There are basically two ways to put a more appropriate price on carbon: carbon tax or by implementing a cap and trade system.
Both methods generate revenue that can then be recycled to enable us to change our behaviour, technology, systems, and infrastructure so that we emit less greenhouse gases (GHG) every day.
A carbon tax has the consumer of a fossil fuel pay tax to the government. The rate of that tax for each fuel is calculated based on the GHG emissions released by the burning of that fuel.
Key advantages of a carbon tax as compared to cap and trade include these aspects:
- easy for consumers to see and to understand
- easier and quicker for governments to implement
- relatively low administrative overhead
The following table shows the impact various carbon prices would have on the price of fossil fuels that Manitobans typically buy.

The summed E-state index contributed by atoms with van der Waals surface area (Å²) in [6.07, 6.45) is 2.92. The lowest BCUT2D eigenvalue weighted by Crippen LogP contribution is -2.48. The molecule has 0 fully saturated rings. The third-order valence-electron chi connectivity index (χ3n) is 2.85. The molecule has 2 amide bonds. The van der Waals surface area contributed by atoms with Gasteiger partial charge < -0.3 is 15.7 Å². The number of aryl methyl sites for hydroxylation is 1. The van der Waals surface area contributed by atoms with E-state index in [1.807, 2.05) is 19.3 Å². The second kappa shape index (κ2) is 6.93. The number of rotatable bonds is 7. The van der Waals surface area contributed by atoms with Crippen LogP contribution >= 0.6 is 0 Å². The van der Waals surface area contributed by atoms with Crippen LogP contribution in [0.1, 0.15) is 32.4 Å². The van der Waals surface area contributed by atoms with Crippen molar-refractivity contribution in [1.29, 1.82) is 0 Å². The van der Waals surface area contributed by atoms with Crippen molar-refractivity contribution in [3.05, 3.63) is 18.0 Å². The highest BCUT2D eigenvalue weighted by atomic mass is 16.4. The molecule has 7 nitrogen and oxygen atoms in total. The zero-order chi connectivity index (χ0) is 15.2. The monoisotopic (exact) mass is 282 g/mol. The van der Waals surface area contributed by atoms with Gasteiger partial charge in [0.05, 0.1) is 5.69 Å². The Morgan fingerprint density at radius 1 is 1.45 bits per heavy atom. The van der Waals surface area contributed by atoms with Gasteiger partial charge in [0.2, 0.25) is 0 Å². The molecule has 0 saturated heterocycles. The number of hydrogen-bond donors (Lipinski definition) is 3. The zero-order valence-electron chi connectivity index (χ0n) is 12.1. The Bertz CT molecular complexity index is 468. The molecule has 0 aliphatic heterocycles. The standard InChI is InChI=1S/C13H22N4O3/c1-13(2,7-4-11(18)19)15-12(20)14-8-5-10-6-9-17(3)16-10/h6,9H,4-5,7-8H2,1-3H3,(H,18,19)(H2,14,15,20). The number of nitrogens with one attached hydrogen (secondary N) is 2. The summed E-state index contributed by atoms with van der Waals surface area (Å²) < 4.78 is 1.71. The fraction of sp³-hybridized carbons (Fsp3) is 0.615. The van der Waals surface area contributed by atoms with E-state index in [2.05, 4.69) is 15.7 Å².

|Cost per tonne CO2e||Additional cost per litre gasoline||Additional cost per litre diesel fuel||Additional cost per m3 natural gas|
|$10||2.33 ¢/L||2.74 ¢/L||1.96 ¢/m3|
|$20||4.65 ¢/L||5.48 ¢/L||3.91 ¢/m3|
|$30||6.98 ¢/L||8.21 ¢/L||5.87 ¢/m3|
|$40||9.30 ¢/L||10.95 ¢/L||7.83 ¢/m3|
|$50||11.63 ¢/L||13.69 ¢/L||9.79 ¢/m3|
|$100||23.3 ¢/L||27.4 ¢/L||19.6 ¢/m3|
|$200||46.6 ¢/L||54.8 ¢/L||39.2 ¢/m3|
A Simon Frazer University study from 2016 indicated that, in order to achieve the 2030 Harper target, a Canada-wide carbon price starting at $30 / tonne in 2017 must jump $10 each year to reach $160 in 2030 if oil sands are allowed to expand to the limit set by the Alberta government.